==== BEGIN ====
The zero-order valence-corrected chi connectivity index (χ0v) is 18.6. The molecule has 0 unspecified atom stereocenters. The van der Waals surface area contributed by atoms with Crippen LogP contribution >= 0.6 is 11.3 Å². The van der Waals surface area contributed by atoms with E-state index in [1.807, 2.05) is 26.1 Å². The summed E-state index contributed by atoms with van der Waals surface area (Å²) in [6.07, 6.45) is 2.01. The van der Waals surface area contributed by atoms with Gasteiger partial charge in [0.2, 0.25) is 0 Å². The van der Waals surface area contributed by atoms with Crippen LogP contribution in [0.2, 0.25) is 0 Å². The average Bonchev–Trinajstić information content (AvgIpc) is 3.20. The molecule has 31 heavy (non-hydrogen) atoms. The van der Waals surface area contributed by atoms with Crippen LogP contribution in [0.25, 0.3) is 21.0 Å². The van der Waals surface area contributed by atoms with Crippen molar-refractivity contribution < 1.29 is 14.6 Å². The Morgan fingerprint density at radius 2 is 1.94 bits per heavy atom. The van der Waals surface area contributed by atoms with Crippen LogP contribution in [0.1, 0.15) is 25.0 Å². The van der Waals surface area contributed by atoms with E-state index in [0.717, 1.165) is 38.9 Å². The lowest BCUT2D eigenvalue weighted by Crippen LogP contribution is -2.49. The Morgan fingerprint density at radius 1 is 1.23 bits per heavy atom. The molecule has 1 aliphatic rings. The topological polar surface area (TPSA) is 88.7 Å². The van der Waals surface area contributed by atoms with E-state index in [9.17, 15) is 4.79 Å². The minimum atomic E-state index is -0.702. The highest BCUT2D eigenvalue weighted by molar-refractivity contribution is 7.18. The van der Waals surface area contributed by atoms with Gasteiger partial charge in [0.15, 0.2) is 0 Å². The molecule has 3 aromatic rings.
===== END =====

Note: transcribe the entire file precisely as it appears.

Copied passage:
The zero-order valence-corrected chi connectivity index (χ0v) is 18.6. The molecule has 0 unspecified atom stereocenters. The van der Waals surface area contributed by atoms with Crippen LogP contribution >= 0.6 is 11.3 Å². The van der Waals surface area contributed by atoms with E-state index in [1.807, 2.05) is 26.1 Å². The summed E-state index contributed by atoms with van der Waals surface area (Å²) in [6.07, 6.45) is 2.01. The van der Waals surface area contributed by atoms with Gasteiger partial charge in [0.2, 0.25) is 0 Å². The van der Waals surface area contributed by atoms with Crippen LogP contribution in [0.2, 0.25) is 0 Å². The average Bonchev–Trinajstić information content (AvgIpc) is 3.20. The molecule has 31 heavy (non-hydrogen) atoms. The van der Waals surface area contributed by atoms with Crippen LogP contribution in [0.25, 0.3) is 21.0 Å². The van der Waals surface area contributed by atoms with Crippen molar-refractivity contribution < 1.29 is 14.6 Å². The Morgan fingerprint density at radius 2 is 1.94 bits per heavy atom. The van der Waals surface area contributed by atoms with Crippen LogP contribution in [0.1, 0.15) is 25.0 Å². The van der Waals surface area contributed by atoms with E-state index in [0.717, 1.165) is 38.9 Å². The lowest BCUT2D eigenvalue weighted by Crippen LogP contribution is -2.49. The Morgan fingerprint density at radius 1 is 1.23 bits per heavy atom. The molecule has 1 aliphatic rings. The topological polar surface area (TPSA) is 88.7 Å². The van der Waals surface area contributed by atoms with E-state index in [9.17, 15) is 4.79 Å². The minimum atomic E-state index is -0.702. The highest BCUT2D eigenvalue weighted by molar-refractivity contribution is 7.18. The van der Waals surface area contributed by atoms with Gasteiger partial charge in [0.15, 0.2) is 0 Å². The molecule has 3 aromatic rings.